Correction: This story was corrected on Wednesday, Oct. 19 at 5:35 p.m. The original story said that Romarilyn Ralston lived in “St. Louis, Miss.” when it should have said “St. Louis, Mo.”
Cal State Fullerton will be taking part in a three-year pilot program starting in the spring 2016 semester alongside a number of other CSU campuses to implement Project Rebound, a means of expanding college access to help formerly incarcerated individuals earn a degree and lower prison recidivism rates.
Project Rebound is a program from San Francisco State University (SFSU) that has a goal of “Turning Former Prisoners into Scholars,” according to the program’s SFSU Associated Students page.
It was started by John Irwin in 1967, as the program became a model for other similar programs in Northern California.
Brady Heiner, Ph.D., assistant professor of philosophy and the director of Project Rebound at CSUF, said that Rebound is the sole survivor of nine different incarcerated student-oriented programs in the CSU system that existed in the 1970s.
“I think that sort of demonstrates that this is not a new commitment; it’s a long-standing one that the CSU can do a better job at making good on, and that’s what we’re hoping to do,” Heiner said.
Heiner also said he gained an interest in prisons having grown up in the Central Valley, where he says there are more prisons and jails per capita than there are colleges and universities, leading to critics calling the area “Central Prison Alley.”
“It always seemed very off to me that the caging of persons was primarily framed as an employment opportunity rather than as a social issue,” Heiner said. ”My studies in philosophy and social sciences provided me with the conceptual resources to make sense of that experience and the structural components that contribute to mass incarceration in the U.S.”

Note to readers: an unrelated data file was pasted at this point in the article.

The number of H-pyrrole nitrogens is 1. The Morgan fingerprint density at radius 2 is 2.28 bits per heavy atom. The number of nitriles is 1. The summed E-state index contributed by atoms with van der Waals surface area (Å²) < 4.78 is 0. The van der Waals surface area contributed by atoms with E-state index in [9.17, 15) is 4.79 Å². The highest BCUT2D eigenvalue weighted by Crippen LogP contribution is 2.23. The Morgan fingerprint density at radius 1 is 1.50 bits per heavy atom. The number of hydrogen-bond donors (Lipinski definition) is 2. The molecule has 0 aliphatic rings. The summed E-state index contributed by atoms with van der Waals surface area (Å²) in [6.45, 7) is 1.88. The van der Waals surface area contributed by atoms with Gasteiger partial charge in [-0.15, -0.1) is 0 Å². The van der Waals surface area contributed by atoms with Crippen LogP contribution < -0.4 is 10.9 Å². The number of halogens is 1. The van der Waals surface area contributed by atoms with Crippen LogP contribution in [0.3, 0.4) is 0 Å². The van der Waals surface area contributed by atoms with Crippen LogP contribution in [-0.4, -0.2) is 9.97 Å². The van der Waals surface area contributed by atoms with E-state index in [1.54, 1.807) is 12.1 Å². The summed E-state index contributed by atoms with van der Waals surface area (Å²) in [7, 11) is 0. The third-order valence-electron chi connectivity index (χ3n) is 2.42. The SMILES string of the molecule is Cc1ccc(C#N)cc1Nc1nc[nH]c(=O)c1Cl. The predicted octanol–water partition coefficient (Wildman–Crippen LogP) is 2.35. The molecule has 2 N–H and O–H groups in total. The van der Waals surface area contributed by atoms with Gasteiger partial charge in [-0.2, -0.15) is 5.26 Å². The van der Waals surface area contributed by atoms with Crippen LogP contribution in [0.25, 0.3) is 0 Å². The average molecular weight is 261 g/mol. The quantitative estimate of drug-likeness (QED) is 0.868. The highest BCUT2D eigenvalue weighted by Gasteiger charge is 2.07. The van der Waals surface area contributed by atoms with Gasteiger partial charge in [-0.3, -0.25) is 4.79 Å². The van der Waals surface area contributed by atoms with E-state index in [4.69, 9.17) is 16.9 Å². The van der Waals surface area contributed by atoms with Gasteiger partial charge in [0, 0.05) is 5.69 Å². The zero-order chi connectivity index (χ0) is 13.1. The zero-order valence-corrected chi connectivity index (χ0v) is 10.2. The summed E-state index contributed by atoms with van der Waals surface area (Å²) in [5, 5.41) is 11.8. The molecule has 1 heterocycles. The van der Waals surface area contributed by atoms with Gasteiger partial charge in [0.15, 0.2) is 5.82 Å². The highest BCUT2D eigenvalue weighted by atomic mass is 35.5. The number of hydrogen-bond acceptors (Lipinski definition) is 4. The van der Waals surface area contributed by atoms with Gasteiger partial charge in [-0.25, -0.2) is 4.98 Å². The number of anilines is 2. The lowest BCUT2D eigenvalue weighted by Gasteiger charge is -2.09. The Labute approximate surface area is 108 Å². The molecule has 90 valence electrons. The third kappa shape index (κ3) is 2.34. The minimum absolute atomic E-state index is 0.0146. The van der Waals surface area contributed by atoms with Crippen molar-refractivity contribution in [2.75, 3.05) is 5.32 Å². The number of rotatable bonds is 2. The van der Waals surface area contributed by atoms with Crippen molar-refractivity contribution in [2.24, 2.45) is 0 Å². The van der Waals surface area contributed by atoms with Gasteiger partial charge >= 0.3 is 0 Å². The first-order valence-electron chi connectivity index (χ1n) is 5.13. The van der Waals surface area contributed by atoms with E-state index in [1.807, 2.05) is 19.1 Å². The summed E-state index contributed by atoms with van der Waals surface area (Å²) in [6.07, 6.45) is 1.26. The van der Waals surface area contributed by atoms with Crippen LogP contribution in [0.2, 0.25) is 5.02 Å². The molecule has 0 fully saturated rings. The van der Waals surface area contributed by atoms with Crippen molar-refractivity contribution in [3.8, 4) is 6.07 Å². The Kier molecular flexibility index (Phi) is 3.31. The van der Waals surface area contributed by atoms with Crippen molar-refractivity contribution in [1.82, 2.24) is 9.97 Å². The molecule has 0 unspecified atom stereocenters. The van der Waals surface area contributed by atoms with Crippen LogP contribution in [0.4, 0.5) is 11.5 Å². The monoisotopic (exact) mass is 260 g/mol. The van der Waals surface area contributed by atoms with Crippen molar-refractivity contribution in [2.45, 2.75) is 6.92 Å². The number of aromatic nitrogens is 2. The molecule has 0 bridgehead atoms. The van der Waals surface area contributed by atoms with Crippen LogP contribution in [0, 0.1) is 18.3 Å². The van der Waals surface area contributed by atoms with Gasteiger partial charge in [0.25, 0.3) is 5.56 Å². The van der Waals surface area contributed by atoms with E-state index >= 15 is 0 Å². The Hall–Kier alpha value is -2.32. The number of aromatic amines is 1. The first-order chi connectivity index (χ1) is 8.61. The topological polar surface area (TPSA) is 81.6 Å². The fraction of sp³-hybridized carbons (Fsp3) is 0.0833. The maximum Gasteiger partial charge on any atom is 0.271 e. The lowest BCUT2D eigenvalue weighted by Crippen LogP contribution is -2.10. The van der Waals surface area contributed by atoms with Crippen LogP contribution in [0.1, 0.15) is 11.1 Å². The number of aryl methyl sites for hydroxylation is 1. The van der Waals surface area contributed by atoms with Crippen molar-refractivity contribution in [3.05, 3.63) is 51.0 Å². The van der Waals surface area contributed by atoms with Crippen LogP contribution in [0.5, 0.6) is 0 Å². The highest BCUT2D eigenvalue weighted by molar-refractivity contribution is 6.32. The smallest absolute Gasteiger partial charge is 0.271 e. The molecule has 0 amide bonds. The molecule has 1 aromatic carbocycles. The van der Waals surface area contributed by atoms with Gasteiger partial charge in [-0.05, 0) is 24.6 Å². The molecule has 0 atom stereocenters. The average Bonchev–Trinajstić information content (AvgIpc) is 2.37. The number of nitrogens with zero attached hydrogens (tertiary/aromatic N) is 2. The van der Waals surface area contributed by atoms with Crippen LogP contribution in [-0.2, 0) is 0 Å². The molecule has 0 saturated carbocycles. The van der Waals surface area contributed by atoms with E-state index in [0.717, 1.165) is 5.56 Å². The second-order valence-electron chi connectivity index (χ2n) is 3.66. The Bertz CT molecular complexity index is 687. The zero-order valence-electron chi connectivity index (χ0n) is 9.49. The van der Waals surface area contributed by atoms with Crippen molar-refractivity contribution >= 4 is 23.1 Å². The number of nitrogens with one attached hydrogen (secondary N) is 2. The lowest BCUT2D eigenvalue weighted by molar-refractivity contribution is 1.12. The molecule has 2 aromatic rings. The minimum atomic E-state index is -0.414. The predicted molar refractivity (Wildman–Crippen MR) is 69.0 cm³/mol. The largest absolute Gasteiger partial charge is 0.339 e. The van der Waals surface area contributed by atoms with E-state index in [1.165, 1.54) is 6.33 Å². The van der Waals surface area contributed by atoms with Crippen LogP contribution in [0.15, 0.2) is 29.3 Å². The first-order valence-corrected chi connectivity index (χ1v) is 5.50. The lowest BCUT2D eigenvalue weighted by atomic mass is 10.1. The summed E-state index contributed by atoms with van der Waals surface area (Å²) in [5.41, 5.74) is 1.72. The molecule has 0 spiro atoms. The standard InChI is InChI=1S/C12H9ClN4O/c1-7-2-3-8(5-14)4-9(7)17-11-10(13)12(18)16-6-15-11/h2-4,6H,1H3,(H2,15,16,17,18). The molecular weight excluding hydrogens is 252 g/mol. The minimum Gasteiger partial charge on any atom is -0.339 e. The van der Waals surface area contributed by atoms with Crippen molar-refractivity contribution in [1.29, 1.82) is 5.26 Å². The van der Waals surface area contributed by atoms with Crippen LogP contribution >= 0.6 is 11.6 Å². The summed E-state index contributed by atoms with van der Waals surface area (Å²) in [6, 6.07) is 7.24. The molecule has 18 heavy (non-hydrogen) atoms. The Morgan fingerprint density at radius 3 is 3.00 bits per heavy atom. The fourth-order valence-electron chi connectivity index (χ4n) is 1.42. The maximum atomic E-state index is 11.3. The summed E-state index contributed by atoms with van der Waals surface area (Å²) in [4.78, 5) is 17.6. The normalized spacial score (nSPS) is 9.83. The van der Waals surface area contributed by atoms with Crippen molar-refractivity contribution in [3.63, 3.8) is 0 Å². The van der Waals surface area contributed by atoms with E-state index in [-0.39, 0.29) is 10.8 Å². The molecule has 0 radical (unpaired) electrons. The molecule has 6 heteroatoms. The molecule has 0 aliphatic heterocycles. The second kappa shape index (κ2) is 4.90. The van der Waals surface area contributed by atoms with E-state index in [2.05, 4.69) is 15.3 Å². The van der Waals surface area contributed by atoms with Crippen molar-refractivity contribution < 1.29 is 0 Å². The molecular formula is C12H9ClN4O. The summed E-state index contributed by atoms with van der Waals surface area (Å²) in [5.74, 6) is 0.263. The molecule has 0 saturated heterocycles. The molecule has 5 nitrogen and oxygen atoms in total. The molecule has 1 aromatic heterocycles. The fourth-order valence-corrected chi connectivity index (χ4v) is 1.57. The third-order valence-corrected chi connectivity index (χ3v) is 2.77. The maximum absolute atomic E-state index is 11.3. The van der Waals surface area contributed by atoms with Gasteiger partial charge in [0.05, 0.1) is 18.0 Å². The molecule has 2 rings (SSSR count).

In 2011, Heiner began working at CSUF and started to investigate which resources existed to help currently and formerly incarcerated individuals. It was during this time that he met Jason Bell, the current Project Rebound director at SFSU and the regional director of the CSU Project Rebound Effort.
In the four years since, Heiner and Bell have been working to begin adapting the program to other campuses in the CSU system.
One of the reasons Project Rebound is so important is because of the prevalence of mass incarceration in California, which has the third largest prison system in the world behind China and the United States as a whole, Heiner said.
“The end goal, for me, is really trying to decarcerate the state of California,” Heiner said.
As of Oct. 12, the time of the latest weekly report issued when this article was written, there were officially 180,467 total people in custody by the California Department of Corrections and Rehabilitations (CDCR). These people include those in institutions or camps, in contract beds, on parole, under Community Rehabilitative Program Placements supervision, being held out of state in Arizona or Mississippi and distinguished as either “out to court” or “escaped.”
In the CDCR 2015 Outcome Evaluation Report, the sixth in an annual series of reports, the three-year recidivism (return-to-prison) rate for the 2010 to 2011 fiscal year was examined for 95,690 offenders released from adult institutions.
Those released offenders had a recidivism rate of about 44.6 percent according to the report, nearly a 10 percent decrease from the 2009 to 2010 rate. Due to the three-year period of investigation for each fiscal year’s recidivism rate, no more recent data exists from the CDCR.
However, Heiner said the rate should have remained constant for about the last decade or so, and more recent data on about suspects would not prove to be much of a surprise.
“The reality is that formerly incarcerated folks are already here and taking classes, so what we’re seeking to do is provide resources and mentorship for those whose tenacity has already led them to succeed,” Heiner said.
In a 2016 article for the SFSU news, Bell said more than 90 percent of Project Rebound students generally graduate at a faster rate than the school’s overall student population.
“I always say if you’re not persuaded by the arguments of social justice and equal access to education that many of us are persuaded by, the cost-benefit analysis is very straight forward,” Heiner said. “California on average spends, I think, about $60,000 a year to keep someone incarcerated in the state prison system. It costs a fraction of that to help someone get a college degree.”
Due to this success, Project Rebound has received a $500,000 grant for “Renewing Communities” from The Opportunity Institute, which is set to help it expand with a three-year pilot in seven CSU campuses: Bakersfield, Fresno, Fullerton, Pomona, Sacramento, San Bernardino and San Diego.
The program will also be starting up at Cal State Los Angeles, Heiner said, although the expansion isn’t directly a component of the “Renewing Communities” grant.